The Joking Computer
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The online version of the Joking Computer is now available.

Kim Binsted


I received my BSc in Physics at McGill University (Montreal, Canada) in 1991, and went on to study Artificial Intelligence (AI) at the University of Edinburgh. There I built the earliest version of The Joking Computer – a program called JAPE (Joke Analysis and Production Engine), which generated puns such as

       “What do you call a Martian who drinks beer? An ale-ien!”.

In between the computer sessions, I found time to take part in theatrical improvisation, and to reach the national finals of a stand-up comedy competition.

After completing my PhD degree in AI, I set off round the world, spending a short while in the language technology group at Macquarie University in Sydney, and ending up in Japan. There I did research at Sony’s Computer Science Laboratories in Tokyo, on human-computer interfaces (for example, the projection of an animated face onto a mask, see photo). I also started a company, I-Chara KK, which developed social software agents for mobile phones. At a conference in Takamatsu in 1998, Graeme Ritchie and I met Annalu Waller, and the idea for the next step in computer riddles – the STANDUP project – was conceived.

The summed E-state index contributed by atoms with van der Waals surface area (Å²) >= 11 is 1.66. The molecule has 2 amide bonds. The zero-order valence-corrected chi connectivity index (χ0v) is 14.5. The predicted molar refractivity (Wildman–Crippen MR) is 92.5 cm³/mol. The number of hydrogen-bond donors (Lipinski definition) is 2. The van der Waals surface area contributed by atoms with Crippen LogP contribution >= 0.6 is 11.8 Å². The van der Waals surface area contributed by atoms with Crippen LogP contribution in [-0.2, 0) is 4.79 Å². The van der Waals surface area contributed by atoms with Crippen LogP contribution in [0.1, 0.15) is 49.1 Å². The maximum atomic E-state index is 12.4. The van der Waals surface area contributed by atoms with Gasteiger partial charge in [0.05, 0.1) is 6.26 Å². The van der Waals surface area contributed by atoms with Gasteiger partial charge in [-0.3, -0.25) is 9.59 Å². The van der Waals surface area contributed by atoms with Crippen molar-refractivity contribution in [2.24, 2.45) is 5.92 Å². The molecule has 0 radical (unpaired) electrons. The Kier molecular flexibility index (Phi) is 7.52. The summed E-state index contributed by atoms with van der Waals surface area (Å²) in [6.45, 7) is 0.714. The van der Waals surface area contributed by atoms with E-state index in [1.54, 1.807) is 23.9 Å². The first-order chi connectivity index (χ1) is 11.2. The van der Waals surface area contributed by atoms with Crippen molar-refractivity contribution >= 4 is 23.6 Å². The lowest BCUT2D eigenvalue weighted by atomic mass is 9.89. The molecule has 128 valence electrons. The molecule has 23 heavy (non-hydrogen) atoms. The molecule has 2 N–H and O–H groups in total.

Kim and the HyperMask system

Hawaii sunset

In 2002, I joined the faculty of the Information and Computer Sciences Department at the University of Hawaii, where I do research on artificial intelligence, human-computer interfaces, and human factors for space exploration. I am a co-investigator at the NASA Astrobiology Institute in Hawaii, and in 2006 I initiated the Computational Astrobiology Summer School. Astrobiology is the study of the origin, evolution, distribution, and future of life in the universe. Astrobiologists address three main questions: How does life begin and evolve? Is there life elsewhere in the universe? What is the future of life on Earth and beyond?

I am very much involved with the Canadian Space Agency, including taking part (during 2007) in a four-month simulation, in the Arctic, of a Mars exploration.

As well as working on a master’s degree in Planetary Geology – attempting to characterize the deuterium-hydrogen ratio in the primitive Earth mantle – I still find time for flying, diving, kayaking, and improvisational comedy.

Kim in front of the Flashline Mars Arctic Research Station
© Nadav Neuhaus

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